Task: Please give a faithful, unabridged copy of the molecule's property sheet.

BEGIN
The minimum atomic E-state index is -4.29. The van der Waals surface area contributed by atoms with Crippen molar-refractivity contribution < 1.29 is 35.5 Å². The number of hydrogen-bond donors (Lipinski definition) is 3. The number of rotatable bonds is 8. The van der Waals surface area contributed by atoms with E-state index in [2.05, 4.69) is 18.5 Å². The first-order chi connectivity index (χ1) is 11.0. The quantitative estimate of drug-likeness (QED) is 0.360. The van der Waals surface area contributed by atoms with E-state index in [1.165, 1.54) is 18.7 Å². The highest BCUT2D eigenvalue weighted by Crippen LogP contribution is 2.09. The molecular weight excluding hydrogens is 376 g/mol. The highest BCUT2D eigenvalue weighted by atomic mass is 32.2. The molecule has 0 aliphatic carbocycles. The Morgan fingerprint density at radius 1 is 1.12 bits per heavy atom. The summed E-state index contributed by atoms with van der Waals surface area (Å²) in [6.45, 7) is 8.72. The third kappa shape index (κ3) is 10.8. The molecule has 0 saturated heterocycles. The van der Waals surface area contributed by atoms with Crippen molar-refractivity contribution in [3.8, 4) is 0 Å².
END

The minimum atomic E-state index is -4.29. The van der Waals surface area contributed by atoms with Crippen molar-refractivity contribution < 1.29 is 35.5 Å². The number of hydrogen-bond donors (Lipinski definition) is 3. The number of rotatable bonds is 8. The van der Waals surface area contributed by atoms with E-state index in [2.05, 4.69) is 18.5 Å². The first-order chi connectivity index (χ1) is 11.0. The quantitative estimate of drug-likeness (QED) is 0.360. The van der Waals surface area contributed by atoms with E-state index in [1.165, 1.54) is 18.7 Å². The highest BCUT2D eigenvalue weighted by Crippen LogP contribution is 2.09. The molecular weight excluding hydrogens is 376 g/mol. The highest BCUT2D eigenvalue weighted by atomic mass is 32.2. The molecule has 0 aliphatic carbocycles. The Morgan fingerprint density at radius 1 is 1.12 bits per heavy atom. The summed E-state index contributed by atoms with van der Waals surface area (Å²) in [6.45, 7) is 8.72. The third kappa shape index (κ3) is 10.8. The molecule has 0 saturated heterocycles. The van der Waals surface area contributed by atoms with Crippen molar-refractivity contribution in [3.8, 4) is 0 Å².